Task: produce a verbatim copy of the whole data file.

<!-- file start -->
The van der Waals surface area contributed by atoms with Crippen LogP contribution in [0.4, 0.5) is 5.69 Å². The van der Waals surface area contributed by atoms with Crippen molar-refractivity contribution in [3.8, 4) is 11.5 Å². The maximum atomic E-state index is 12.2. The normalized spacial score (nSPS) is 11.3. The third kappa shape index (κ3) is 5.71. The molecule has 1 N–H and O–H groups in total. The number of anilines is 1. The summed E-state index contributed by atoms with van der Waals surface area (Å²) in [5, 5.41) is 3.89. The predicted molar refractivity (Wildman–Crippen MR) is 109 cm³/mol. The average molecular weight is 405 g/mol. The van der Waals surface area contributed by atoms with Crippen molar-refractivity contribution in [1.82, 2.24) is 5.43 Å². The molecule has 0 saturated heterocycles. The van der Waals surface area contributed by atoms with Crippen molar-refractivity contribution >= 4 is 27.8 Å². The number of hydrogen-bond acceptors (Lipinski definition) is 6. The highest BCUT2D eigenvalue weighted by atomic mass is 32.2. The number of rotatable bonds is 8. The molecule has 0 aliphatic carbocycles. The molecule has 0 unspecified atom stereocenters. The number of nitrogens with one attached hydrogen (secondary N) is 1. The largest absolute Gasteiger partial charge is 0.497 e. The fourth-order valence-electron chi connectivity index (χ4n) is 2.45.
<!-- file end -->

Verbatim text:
The van der Waals surface area contributed by atoms with Crippen LogP contribution in [0.4, 0.5) is 5.69 Å². The van der Waals surface area contributed by atoms with Crippen molar-refractivity contribution in [3.8, 4) is 11.5 Å². The maximum atomic E-state index is 12.2. The normalized spacial score (nSPS) is 11.3. The third kappa shape index (κ3) is 5.71. The molecule has 1 N–H and O–H groups in total. The number of anilines is 1. The summed E-state index contributed by atoms with van der Waals surface area (Å²) in [5, 5.41) is 3.89. The predicted molar refractivity (Wildman–Crippen MR) is 109 cm³/mol. The average molecular weight is 405 g/mol. The van der Waals surface area contributed by atoms with Crippen molar-refractivity contribution in [1.82, 2.24) is 5.43 Å². The molecule has 0 saturated heterocycles. The van der Waals surface area contributed by atoms with Crippen molar-refractivity contribution >= 4 is 27.8 Å². The number of hydrogen-bond acceptors (Lipinski definition) is 6. The highest BCUT2D eigenvalue weighted by atomic mass is 32.2. The number of rotatable bonds is 8. The molecule has 0 aliphatic carbocycles. The molecule has 0 unspecified atom stereocenters. The number of nitrogens with one attached hydrogen (secondary N) is 1. The largest absolute Gasteiger partial charge is 0.497 e. The fourth-order valence-electron chi connectivity index (χ4n) is 2.45.